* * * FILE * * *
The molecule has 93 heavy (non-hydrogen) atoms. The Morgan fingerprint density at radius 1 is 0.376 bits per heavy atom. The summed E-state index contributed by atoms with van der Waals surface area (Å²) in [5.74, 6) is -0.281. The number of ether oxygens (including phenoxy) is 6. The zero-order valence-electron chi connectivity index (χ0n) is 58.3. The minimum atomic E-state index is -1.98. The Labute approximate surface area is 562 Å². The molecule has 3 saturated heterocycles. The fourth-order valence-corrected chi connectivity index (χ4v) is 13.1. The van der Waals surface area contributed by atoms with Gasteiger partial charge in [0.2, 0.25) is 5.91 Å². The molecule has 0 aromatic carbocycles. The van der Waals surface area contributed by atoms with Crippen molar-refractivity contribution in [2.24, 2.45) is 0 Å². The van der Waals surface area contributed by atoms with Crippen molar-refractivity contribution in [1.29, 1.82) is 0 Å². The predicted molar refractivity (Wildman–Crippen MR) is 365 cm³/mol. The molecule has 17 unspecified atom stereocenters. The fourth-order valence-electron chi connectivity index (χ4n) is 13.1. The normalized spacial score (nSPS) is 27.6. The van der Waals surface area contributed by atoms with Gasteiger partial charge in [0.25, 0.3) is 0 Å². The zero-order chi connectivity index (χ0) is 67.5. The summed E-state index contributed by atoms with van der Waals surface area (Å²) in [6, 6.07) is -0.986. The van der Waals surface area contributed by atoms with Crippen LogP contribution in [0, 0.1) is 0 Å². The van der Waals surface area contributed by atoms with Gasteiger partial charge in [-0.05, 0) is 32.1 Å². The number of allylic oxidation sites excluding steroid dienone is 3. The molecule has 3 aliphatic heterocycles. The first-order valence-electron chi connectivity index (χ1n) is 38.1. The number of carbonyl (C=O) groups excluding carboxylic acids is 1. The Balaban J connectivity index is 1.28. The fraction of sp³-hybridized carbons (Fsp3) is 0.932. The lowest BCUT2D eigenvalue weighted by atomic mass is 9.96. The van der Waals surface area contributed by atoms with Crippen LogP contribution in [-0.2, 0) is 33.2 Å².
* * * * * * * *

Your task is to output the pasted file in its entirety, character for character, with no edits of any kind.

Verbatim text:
The molecule has 93 heavy (non-hydrogen) atoms. The Morgan fingerprint density at radius 1 is 0.376 bits per heavy atom. The summed E-state index contributed by atoms with van der Waals surface area (Å²) in [5.74, 6) is -0.281. The number of ether oxygens (including phenoxy) is 6. The zero-order valence-electron chi connectivity index (χ0n) is 58.3. The minimum atomic E-state index is -1.98. The Labute approximate surface area is 562 Å². The molecule has 3 saturated heterocycles. The fourth-order valence-corrected chi connectivity index (χ4v) is 13.1. The van der Waals surface area contributed by atoms with Gasteiger partial charge in [0.2, 0.25) is 5.91 Å². The molecule has 0 aromatic carbocycles. The van der Waals surface area contributed by atoms with Crippen molar-refractivity contribution in [2.24, 2.45) is 0 Å². The van der Waals surface area contributed by atoms with Crippen molar-refractivity contribution in [1.29, 1.82) is 0 Å². The predicted molar refractivity (Wildman–Crippen MR) is 365 cm³/mol. The molecule has 17 unspecified atom stereocenters. The fourth-order valence-electron chi connectivity index (χ4n) is 13.1. The normalized spacial score (nSPS) is 27.6. The van der Waals surface area contributed by atoms with Gasteiger partial charge in [0.25, 0.3) is 0 Å². The zero-order chi connectivity index (χ0) is 67.5. The summed E-state index contributed by atoms with van der Waals surface area (Å²) in [6, 6.07) is -0.986. The van der Waals surface area contributed by atoms with Crippen LogP contribution in [0, 0.1) is 0 Å². The van der Waals surface area contributed by atoms with Gasteiger partial charge in [-0.05, 0) is 32.1 Å². The number of allylic oxidation sites excluding steroid dienone is 3. The molecule has 3 aliphatic heterocycles. The first-order valence-electron chi connectivity index (χ1n) is 38.1. The number of carbonyl (C=O) groups excluding carboxylic acids is 1. The Balaban J connectivity index is 1.28. The fraction of sp³-hybridized carbons (Fsp3) is 0.932. The lowest BCUT2D eigenvalue weighted by atomic mass is 9.96. The van der Waals surface area contributed by atoms with Crippen LogP contribution in [-0.2, 0) is 33.2 Å².